one filter in each tank and the less dense on the other. You will learn how
often to change these with your feeding schedual and population densities.


  I hope this will help you.

Mike



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Full vs clean

by "Darren J. Hanson" <djhanson/calweb.com>
Date: Thu, 23 Apr 1998
To: apisto/majordomo.pobox.com

>How do you solve this problem? When fry will be big and smart enough to 
>escape syphon by their own?
I have started using a sponge in the end of my Python tube while siphoning
tanks to do water changes. When putting the water back into the tank I put
one hand under the Python and let the water run off my hand and that way it
isn't splashing directly into the tank causing problems for the young fry.
As for the debris, I usually add a couple Ramshorn snails to the tank (I
don't have live plants) that eat the bottom stuff and leaves their
'droppings' which are harmless to the fish. If the tank really needs a clean
up job I use an airline hose and then just siphon the debris. Most fry are
smart enough to stay away from the tube. If they come too close, I move the
hose with a small quick jerk towards them and they think it is a predator
and they retreat. Other than that, it is difficult to clean a tank with a
lot of little fry in the tank. I use Hydro-sponges in my tanks and those are
easy enough to just take out and rinse and then put back into the tank.

Good luck.

Kaycy


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Changing Water in Baby Tank

by "Darren J. Hanson" <djhanson/calweb.com>
Date: Fri, 15 May 1998
To: apisto/majordomo.pobox.com

I have found with a lot of my fry from many species, that some are more
susceptible to water quality than others. What I do is when I collect my
eggs (not on all my fish) I will already have a 10 gallon ready a week ahead
of time for them. I set it up with a sponge filter that has been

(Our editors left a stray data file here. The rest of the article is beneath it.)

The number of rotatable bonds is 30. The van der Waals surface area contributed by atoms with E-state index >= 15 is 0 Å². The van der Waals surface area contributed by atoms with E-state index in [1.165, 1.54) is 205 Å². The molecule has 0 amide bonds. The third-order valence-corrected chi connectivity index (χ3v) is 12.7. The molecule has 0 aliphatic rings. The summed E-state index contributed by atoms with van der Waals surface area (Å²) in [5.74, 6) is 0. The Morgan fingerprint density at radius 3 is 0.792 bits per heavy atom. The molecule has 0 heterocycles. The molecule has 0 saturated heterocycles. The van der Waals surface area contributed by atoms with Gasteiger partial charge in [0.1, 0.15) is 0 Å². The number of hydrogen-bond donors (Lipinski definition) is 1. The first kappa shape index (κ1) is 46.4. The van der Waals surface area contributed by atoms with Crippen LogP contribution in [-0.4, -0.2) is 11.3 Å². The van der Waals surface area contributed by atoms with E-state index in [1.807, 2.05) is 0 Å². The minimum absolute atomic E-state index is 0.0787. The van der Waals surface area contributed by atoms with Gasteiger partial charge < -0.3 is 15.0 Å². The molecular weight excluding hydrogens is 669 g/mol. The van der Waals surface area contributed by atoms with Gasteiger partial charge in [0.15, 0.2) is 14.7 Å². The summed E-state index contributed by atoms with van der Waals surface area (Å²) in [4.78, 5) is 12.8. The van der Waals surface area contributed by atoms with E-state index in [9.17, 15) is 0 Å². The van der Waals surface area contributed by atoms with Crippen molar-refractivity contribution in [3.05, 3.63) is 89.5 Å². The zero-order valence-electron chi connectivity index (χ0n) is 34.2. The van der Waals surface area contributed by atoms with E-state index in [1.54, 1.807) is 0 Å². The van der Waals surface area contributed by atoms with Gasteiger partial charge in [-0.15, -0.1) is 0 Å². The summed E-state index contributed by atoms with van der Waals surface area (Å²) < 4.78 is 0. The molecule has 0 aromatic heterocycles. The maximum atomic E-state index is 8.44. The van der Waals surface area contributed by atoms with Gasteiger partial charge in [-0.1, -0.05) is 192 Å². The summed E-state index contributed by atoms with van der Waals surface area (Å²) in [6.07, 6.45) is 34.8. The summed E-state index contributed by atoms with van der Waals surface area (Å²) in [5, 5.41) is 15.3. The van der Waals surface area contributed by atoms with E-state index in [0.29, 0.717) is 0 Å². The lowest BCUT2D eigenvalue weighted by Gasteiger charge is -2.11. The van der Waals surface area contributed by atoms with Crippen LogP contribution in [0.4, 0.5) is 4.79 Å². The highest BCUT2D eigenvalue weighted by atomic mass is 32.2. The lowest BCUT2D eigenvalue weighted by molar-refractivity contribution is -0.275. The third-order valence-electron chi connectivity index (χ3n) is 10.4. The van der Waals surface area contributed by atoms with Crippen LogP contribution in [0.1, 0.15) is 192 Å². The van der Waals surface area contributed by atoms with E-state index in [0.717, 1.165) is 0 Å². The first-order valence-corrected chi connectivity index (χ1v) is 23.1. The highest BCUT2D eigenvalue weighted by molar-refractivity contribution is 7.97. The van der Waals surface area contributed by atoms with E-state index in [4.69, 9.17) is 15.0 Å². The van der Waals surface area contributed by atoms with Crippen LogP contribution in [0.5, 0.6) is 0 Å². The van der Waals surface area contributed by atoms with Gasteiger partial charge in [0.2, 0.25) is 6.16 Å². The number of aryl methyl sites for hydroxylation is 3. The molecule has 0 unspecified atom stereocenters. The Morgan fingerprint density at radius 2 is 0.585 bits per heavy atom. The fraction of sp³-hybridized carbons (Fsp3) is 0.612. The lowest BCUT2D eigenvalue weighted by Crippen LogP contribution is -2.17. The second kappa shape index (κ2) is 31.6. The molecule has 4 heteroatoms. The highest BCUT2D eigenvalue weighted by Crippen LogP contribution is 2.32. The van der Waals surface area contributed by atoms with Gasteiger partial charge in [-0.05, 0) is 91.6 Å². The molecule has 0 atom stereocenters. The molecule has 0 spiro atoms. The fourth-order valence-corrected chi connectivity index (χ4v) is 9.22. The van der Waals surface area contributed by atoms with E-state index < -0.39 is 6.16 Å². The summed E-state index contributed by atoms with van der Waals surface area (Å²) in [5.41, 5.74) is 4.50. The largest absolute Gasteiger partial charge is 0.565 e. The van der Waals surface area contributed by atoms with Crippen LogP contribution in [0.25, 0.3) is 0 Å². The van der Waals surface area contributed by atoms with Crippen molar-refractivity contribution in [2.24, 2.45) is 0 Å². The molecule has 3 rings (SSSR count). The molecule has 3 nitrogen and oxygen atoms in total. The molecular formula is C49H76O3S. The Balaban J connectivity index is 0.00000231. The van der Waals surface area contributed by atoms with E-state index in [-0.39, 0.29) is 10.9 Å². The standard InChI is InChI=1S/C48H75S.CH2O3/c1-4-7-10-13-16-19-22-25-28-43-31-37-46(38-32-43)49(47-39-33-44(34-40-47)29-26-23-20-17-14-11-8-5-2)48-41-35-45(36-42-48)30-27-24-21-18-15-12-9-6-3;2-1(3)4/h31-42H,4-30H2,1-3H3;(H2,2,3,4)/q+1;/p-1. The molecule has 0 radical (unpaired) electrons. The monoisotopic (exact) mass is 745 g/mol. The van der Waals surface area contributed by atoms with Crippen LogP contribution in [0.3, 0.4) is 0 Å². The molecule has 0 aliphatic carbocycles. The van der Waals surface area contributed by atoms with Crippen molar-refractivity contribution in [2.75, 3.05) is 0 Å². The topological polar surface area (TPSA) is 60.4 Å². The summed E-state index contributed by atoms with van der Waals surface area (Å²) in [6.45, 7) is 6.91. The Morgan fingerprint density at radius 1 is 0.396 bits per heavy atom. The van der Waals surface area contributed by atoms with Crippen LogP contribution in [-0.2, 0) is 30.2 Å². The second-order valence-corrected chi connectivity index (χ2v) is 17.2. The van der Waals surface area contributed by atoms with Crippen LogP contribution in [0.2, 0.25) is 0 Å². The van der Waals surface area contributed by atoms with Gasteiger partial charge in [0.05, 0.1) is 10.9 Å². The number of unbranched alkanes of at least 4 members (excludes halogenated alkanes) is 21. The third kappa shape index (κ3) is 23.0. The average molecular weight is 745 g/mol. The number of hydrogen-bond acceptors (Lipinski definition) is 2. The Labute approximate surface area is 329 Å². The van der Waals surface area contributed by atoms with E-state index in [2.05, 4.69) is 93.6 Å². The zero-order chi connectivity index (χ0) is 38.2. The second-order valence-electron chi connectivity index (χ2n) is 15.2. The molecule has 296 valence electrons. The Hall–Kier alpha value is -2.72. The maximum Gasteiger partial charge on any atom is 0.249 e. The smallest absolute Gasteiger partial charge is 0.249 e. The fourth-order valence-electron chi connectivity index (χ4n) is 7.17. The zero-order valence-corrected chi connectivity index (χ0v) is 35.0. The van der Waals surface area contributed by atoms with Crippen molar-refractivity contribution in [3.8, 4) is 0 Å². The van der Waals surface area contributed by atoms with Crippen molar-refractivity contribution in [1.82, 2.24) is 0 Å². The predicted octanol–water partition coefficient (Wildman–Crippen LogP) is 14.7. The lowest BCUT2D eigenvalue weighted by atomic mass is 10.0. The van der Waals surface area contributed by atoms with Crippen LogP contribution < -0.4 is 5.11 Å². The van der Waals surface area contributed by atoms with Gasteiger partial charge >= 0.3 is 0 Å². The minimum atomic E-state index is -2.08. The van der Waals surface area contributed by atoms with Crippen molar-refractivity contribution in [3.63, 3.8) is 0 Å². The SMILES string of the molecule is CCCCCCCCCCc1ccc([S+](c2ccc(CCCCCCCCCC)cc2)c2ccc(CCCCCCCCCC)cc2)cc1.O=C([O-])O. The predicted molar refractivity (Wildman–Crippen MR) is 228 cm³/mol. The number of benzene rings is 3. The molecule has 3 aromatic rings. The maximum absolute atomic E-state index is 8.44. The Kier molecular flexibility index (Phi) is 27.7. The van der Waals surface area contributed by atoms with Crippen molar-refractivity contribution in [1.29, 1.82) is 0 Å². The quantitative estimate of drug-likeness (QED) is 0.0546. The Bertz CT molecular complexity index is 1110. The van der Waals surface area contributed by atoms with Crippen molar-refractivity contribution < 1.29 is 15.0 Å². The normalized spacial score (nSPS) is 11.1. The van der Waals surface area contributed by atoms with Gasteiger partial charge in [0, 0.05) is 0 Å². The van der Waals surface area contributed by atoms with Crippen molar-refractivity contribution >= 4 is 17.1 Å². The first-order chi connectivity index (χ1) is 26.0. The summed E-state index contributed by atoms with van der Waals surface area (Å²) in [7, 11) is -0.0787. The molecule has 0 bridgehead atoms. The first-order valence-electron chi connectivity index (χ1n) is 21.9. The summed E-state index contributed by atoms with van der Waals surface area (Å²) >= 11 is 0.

sitting/floating in another tank so as it doesn't dry out and then I add
fresh tap water. (Not on apistos though. I set them up with straight RO.)
After a week the fry are added to the new tank. I have not had any losses
this way. Sometimes I will set up a tank like this and put in a 'tumbler' to
hatch the eggs in so that the hatchlings won't have a 'shock' to their
system when I move them to another tank. (This method works well with my
angels and corys.) My apistos I usually leave with the parents as long as
they are good parents and are caring for the eggs and fry. I will try to do
a 10% water change when I notice eggs. I won't do another small water change
until the fry have been free swimming for about a week.

I don't know if this info will help you or not. Just my 2 cents worth.

Kaycy


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tank size, fry growth, and water changes

by "alex pastor" <alexp/idirect.com>
Date: Thu, 22 Apr 1999
To: <apisto/admin.listbox.com>

Relatively recently I read a response to a letter by Jack Whattley,  He did
an experiment whereby he used a very small tank but lots of daily water
changes and a larger tank with fewer water changes.  The fry in the smaller
tank grew faster than the ones in the bigger tank.   So, there must be
something to the pheromone/hormone hypothesis.  And I *won't* suggest this
as a post-graduate study project.....

G. Kadar